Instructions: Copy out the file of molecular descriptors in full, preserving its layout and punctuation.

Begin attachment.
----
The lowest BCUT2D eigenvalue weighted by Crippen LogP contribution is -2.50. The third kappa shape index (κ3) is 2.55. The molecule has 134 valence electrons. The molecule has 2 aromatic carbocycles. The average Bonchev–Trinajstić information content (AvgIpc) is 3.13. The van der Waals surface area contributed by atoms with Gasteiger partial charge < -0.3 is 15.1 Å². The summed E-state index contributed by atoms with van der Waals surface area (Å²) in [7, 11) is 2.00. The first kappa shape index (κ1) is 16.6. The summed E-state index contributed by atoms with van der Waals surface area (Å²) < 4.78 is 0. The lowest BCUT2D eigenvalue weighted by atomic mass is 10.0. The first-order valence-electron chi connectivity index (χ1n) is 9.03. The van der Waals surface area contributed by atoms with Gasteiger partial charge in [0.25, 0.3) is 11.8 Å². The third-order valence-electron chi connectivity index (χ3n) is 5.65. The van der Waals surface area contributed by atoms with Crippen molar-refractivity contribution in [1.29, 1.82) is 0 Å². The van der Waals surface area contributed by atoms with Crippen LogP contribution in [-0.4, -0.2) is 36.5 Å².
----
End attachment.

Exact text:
The lowest BCUT2D eigenvalue weighted by Crippen LogP contribution is -2.50. The third kappa shape index (κ3) is 2.55. The molecule has 134 valence electrons. The molecule has 2 aromatic carbocycles. The average Bonchev–Trinajstić information content (AvgIpc) is 3.13. The van der Waals surface area contributed by atoms with Gasteiger partial charge < -0.3 is 15.1 Å². The summed E-state index contributed by atoms with van der Waals surface area (Å²) in [7, 11) is 2.00. The first kappa shape index (κ1) is 16.6. The summed E-state index contributed by atoms with van der Waals surface area (Å²) < 4.78 is 0. The lowest BCUT2D eigenvalue weighted by atomic mass is 10.0. The first-order valence-electron chi connectivity index (χ1n) is 9.03. The van der Waals surface area contributed by atoms with Gasteiger partial charge in [0.25, 0.3) is 11.8 Å². The third-order valence-electron chi connectivity index (χ3n) is 5.65. The van der Waals surface area contributed by atoms with Crippen molar-refractivity contribution in [1.29, 1.82) is 0 Å². The van der Waals surface area contributed by atoms with Crippen LogP contribution in [-0.4, -0.2) is 36.5 Å².